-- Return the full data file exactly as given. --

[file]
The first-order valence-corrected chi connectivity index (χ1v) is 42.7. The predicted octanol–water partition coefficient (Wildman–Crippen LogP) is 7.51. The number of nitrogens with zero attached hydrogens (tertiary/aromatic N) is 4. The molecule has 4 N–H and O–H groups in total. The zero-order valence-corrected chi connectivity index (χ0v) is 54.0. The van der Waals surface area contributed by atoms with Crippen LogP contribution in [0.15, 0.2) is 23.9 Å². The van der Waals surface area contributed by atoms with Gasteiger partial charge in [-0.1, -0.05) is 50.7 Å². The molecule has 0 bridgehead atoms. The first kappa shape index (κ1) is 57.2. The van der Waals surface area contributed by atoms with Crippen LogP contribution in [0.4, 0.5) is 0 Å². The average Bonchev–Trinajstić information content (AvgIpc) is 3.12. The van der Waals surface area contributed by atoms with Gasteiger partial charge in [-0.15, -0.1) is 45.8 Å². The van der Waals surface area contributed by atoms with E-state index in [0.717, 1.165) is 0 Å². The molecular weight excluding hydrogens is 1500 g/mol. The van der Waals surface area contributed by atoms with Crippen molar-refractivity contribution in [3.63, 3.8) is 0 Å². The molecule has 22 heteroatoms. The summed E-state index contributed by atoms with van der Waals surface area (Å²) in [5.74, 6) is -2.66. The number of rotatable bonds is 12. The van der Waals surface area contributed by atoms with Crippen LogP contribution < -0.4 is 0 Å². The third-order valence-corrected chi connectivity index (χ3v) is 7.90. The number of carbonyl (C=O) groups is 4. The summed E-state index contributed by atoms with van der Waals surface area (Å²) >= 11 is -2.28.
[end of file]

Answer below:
The first-order valence-corrected chi connectivity index (χ1v) is 42.7. The predicted octanol–water partition coefficient (Wildman–Crippen LogP) is 7.51. The number of nitrogens with zero attached hydrogens (tertiary/aromatic N) is 4. The molecule has 4 N–H and O–H groups in total. The zero-order valence-corrected chi connectivity index (χ0v) is 54.0. The van der Waals surface area contributed by atoms with Crippen LogP contribution in [0.15, 0.2) is 23.9 Å². The van der Waals surface area contributed by atoms with Gasteiger partial charge in [-0.1, -0.05) is 50.7 Å². The molecule has 0 bridgehead atoms. The first kappa shape index (κ1) is 57.2. The van der Waals surface area contributed by atoms with Crippen LogP contribution in [0.4, 0.5) is 0 Å². The average Bonchev–Trinajstić information content (AvgIpc) is 3.12. The van der Waals surface area contributed by atoms with Gasteiger partial charge in [-0.15, -0.1) is 45.8 Å². The van der Waals surface area contributed by atoms with E-state index in [0.717, 1.165) is 0 Å². The molecular weight excluding hydrogens is 1500 g/mol. The van der Waals surface area contributed by atoms with Crippen molar-refractivity contribution in [3.63, 3.8) is 0 Å². The molecule has 22 heteroatoms. The summed E-state index contributed by atoms with van der Waals surface area (Å²) in [5.74, 6) is -2.66. The number of rotatable bonds is 12. The van der Waals surface area contributed by atoms with Crippen LogP contribution < -0.4 is 0 Å². The third-order valence-corrected chi connectivity index (χ3v) is 7.90. The number of carbonyl (C=O) groups is 4. The summed E-state index contributed by atoms with van der Waals surface area (Å²) >= 11 is -2.28.